6. I have some personal experience here: I put a decent crack in a Giant TCR at the top of the downtube immediately behind the headtube junction. I was going to trash it but then did a little research and found a custom canoe/kayak builder that sold carbon fiber sheet and epoxy. After calling them I discovered their lead boat/paddle builder is also a cyclist. After a long discussion he decided that the crack was indeed repairable. I spent about $120, including shipping, to buy the materials and made the repair over the space of 2 evenings in my basement. I'm no mechanical genius but the whole thing was pretty straightforward.

    Some caveats:
    1. Upon making the repair I swore I'd never, NEVER, race this bike. It was to be strictly a training/trainer/winter/shite weather bike.
    2. Having said that, over 2 years of quite a bit of riding on the repair (in the winter, on the trainer, and commuting to work) I am building more and more faith in the quality of the repair.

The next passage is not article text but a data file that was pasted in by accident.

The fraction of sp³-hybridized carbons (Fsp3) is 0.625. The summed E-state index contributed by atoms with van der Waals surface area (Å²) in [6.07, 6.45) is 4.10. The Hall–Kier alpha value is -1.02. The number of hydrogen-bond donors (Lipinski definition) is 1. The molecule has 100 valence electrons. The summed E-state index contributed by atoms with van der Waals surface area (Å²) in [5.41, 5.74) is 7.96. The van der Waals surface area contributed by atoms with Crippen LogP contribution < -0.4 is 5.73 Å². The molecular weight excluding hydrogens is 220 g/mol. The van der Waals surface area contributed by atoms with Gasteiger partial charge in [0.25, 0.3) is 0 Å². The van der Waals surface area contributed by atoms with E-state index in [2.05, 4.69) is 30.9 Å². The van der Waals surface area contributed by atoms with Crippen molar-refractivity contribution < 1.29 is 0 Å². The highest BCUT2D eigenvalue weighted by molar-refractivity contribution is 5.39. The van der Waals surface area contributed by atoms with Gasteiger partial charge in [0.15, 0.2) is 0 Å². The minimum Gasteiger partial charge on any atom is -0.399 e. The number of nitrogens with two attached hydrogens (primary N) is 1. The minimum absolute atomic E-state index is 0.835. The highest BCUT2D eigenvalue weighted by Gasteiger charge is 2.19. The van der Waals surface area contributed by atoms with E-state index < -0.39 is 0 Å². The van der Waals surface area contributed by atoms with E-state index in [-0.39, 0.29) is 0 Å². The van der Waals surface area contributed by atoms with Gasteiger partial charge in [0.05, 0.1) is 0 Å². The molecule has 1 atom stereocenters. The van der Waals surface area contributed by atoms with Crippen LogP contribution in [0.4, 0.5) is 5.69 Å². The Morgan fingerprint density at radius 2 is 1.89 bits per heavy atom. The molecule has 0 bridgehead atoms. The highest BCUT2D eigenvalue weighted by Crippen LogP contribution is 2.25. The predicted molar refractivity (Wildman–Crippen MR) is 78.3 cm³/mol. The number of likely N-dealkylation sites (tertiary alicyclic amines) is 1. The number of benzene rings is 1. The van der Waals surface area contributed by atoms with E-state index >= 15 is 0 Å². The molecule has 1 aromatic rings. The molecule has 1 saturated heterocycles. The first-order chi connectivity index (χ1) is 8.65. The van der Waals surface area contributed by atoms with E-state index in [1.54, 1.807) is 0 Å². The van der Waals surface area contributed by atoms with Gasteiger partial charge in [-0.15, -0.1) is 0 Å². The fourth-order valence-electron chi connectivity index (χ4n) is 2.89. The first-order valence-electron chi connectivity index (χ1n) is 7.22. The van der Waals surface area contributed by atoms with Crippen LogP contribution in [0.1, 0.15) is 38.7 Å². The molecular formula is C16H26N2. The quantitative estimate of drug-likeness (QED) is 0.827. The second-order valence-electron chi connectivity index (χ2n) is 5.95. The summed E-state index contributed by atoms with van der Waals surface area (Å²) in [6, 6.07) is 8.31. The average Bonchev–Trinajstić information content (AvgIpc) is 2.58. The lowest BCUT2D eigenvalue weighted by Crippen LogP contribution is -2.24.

3. This was a crack. I can't imagine effecting a similar repair to a snap as in the unfortunate Pinarello.

    Repairing and reusing (if possible) is far better than trashing the frame.

    Let me know if you are interested in the details of what I used and I can check at home. I can't remember exactly what I used sitting here in the office.

  7. @AH:
    A number of us (at least I would) be interested in what you used.

    The first questions that come to my mind was what resin you used, if you vacuum-bagged and how you prepped the surface. $120 in materials isn't bad to get the whole job done.

    I'd also be interested in how it turned out. I've seen some pictures of Calfee's professional repairs and they look amazing. I wonder what a DIY repair would look like.

  8. Guys,

    Craig Calfee conversed with me on this topic. Here's a bit of what he wrote to me, a very interesting email indeed :

    "Carbon fiber bikes can be repaired indefinitely. Unlike metals, carbon composites don't fatigue and become not worth repairing. Of course, one should evaluate the cost of repair with the value of the frame.

    If cared for, they don't corrode. But they are biodegradable over time. The epoxy matrix is an amine, which can be digested by various organisms. The carbon fiber is harder to break down but it eventually does.

    I had an accident working on a freshly molded carbon frame and a big carbon splinter became embedded in my leg. I went to the hospital to see about having it removed. The doc asked what it was made of and I told him. He said my body would probably digest it in a couple of years - better than surgery. Sure enough, the small lump I could feel on my shin got smaller and disappeared.

    Craig Calfee